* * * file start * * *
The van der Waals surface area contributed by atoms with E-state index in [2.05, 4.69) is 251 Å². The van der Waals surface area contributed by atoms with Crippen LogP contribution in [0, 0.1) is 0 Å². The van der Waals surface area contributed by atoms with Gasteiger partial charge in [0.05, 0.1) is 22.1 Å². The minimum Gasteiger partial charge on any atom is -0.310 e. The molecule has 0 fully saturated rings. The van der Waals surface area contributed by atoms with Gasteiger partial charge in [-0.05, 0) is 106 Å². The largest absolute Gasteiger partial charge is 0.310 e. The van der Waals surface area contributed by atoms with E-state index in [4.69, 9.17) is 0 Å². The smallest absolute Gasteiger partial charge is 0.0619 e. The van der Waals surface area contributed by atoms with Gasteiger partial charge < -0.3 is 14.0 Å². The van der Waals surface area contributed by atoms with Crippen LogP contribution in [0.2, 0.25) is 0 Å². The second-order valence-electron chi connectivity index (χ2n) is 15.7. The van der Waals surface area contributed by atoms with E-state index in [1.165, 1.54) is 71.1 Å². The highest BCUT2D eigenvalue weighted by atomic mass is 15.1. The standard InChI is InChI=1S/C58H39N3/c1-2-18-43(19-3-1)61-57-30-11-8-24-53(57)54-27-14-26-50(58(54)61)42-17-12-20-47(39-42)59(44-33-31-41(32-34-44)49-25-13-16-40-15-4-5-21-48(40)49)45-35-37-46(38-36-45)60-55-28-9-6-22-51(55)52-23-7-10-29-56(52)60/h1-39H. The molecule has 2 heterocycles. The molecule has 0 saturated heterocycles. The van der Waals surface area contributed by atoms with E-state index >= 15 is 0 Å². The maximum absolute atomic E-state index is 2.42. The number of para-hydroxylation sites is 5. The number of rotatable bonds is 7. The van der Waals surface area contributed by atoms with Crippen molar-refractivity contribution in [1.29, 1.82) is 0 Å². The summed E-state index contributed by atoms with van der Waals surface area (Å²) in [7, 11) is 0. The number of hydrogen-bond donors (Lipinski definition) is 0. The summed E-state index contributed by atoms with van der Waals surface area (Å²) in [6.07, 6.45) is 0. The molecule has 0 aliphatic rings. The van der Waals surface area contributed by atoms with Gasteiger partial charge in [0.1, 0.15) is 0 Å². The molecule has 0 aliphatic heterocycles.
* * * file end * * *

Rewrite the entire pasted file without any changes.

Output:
The van der Waals surface area contributed by atoms with E-state index in [2.05, 4.69) is 251 Å². The van der Waals surface area contributed by atoms with Crippen LogP contribution in [0, 0.1) is 0 Å². The van der Waals surface area contributed by atoms with Gasteiger partial charge in [0.05, 0.1) is 22.1 Å². The minimum Gasteiger partial charge on any atom is -0.310 e. The molecule has 0 fully saturated rings. The van der Waals surface area contributed by atoms with Gasteiger partial charge in [-0.05, 0) is 106 Å². The largest absolute Gasteiger partial charge is 0.310 e. The van der Waals surface area contributed by atoms with E-state index in [4.69, 9.17) is 0 Å². The smallest absolute Gasteiger partial charge is 0.0619 e. The van der Waals surface area contributed by atoms with Gasteiger partial charge < -0.3 is 14.0 Å². The van der Waals surface area contributed by atoms with Crippen LogP contribution in [0.2, 0.25) is 0 Å². The second-order valence-electron chi connectivity index (χ2n) is 15.7. The van der Waals surface area contributed by atoms with E-state index in [1.165, 1.54) is 71.1 Å². The highest BCUT2D eigenvalue weighted by atomic mass is 15.1. The standard InChI is InChI=1S/C58H39N3/c1-2-18-43(19-3-1)61-57-30-11-8-24-53(57)54-27-14-26-50(58(54)61)42-17-12-20-47(39-42)59(44-33-31-41(32-34-44)49-25-13-16-40-15-4-5-21-48(40)49)45-35-37-46(38-36-45)60-55-28-9-6-22-51(55)52-23-7-10-29-56(52)60/h1-39H. The molecule has 2 heterocycles. The molecule has 0 saturated heterocycles. The van der Waals surface area contributed by atoms with E-state index >= 15 is 0 Å². The maximum absolute atomic E-state index is 2.42. The number of para-hydroxylation sites is 5. The number of rotatable bonds is 7. The van der Waals surface area contributed by atoms with Crippen molar-refractivity contribution in [1.29, 1.82) is 0 Å². The summed E-state index contributed by atoms with van der Waals surface area (Å²) in [7, 11) is 0. The number of hydrogen-bond donors (Lipinski definition) is 0. The summed E-state index contributed by atoms with van der Waals surface area (Å²) in [6.07, 6.45) is 0. The molecule has 0 aliphatic rings. The van der Waals surface area contributed by atoms with Gasteiger partial charge in [0.1, 0.15) is 0 Å². The molecule has 0 aliphatic heterocycles.